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Old 03-23-2007, 02:10 PM
 
Location: Colorado
269 posts, read 1,186,751 times
Reputation: 191

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We're looking at buying a home in Superior. the home seems to suit our needs for now but it seems to have problems with shifting. The basement floor seems all uneven (I'm not sure about what kind it was below, wood/concrete- it was all carpetted). The garage also shows some signs- the floor under the door is not even and in the present condition it is not possible to open the door.
A drive around the neighbourhood showed us that many of the neighbours seem to be having similar problems.

I'm a first-time home buyer and this is making me nervous. What should I look out for? Is there any way to fix/mitigate the shifting? Should I get a construction expert to look at it before I make a move? I did not see any good rainwater drainage from the roof which made me think that the owner was probably negligent.

Thanks in advance!!
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Old 03-23-2007, 02:22 PM
 
2,755 posts, read 12,142,220 times
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That area is notorious for expansive soils. I think you need to get some expert advice, or abandon that neighborhood altogether. Structural problems with a house are nothing to mess around with.
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Old 03-23-2007, 02:54 PM
 
Location: The 719
16,028 posts, read 24,047,978 times
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Quote:
Originally Posted by kryptos View Post
The basement floor seems all uneven (I'm not sure about what kind it was below, wood/concrete- it was all carpetted).
I would think that the subfloor is a concrete slab. Maybe I didn't understand your comment.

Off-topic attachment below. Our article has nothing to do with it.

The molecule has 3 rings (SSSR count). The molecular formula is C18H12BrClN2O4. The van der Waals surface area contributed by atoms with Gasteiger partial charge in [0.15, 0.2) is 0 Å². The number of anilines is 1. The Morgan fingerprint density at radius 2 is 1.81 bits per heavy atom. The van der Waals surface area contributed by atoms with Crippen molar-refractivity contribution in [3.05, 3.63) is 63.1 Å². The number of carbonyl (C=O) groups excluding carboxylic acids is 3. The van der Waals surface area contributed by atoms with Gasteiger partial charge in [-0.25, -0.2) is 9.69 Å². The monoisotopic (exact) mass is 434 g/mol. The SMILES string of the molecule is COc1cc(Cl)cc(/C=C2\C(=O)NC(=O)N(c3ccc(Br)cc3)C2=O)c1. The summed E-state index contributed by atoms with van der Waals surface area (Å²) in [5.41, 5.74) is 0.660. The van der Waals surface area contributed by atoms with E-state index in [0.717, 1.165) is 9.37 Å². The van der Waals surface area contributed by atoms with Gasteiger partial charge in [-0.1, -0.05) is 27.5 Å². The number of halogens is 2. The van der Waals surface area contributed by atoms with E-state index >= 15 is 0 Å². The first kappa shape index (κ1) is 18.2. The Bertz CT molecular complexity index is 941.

For example; how is the carpet bonded to the subfloor? Is it installed with adhesive directly to the slab? Try to pull up the carpet in the middle of the floor. If it's glued to the slab there won't be any padding underneath. If it does have padding it is probably installed by stretching the edges to a tacky strip around the perimeter. You should be able to pull the carpet up from the floor if you get away from the edge and you'll feel a padding underneath. I'd imagine this would be hard to do with a concrete sub-floor. I'm not well versed on residential installations. I am however experienced with industrial and commerical flooring installations. I assume that this is a broadloom carpet installation as opposed to tile.

If your basement floor is uneven, I'd say that it is a bad sign.

I had one heck of a time removing a glued carpet from the slab. Once the slab is exposed, then you can get an idea of what you are dealing with.





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Old 03-23-2007, 03:01 PM
 
Location: The 719
16,028 posts, read 24,047,978 times
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Oh, here's the floor after I'd finished it:

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Old 03-23-2007, 05:03 PM
 
530 posts, read 2,483,203 times
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We looked at a lot of houses in Superior but we eventually bought across the highway in Louisville. One of the reasons was the soil problems in Superior. Some homes that show signs of settling have been "retrofitted" by the builders. You might want to ask if this has been done. It is a major problem in the area, some outdoor stores at the nearby Flatirons Mall are closing because of it.
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Old 03-23-2007, 06:47 PM
 
23,012 posts, read 42,140,195 times
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Default kryptos....

....do not walk, but RUN to the nearest exit.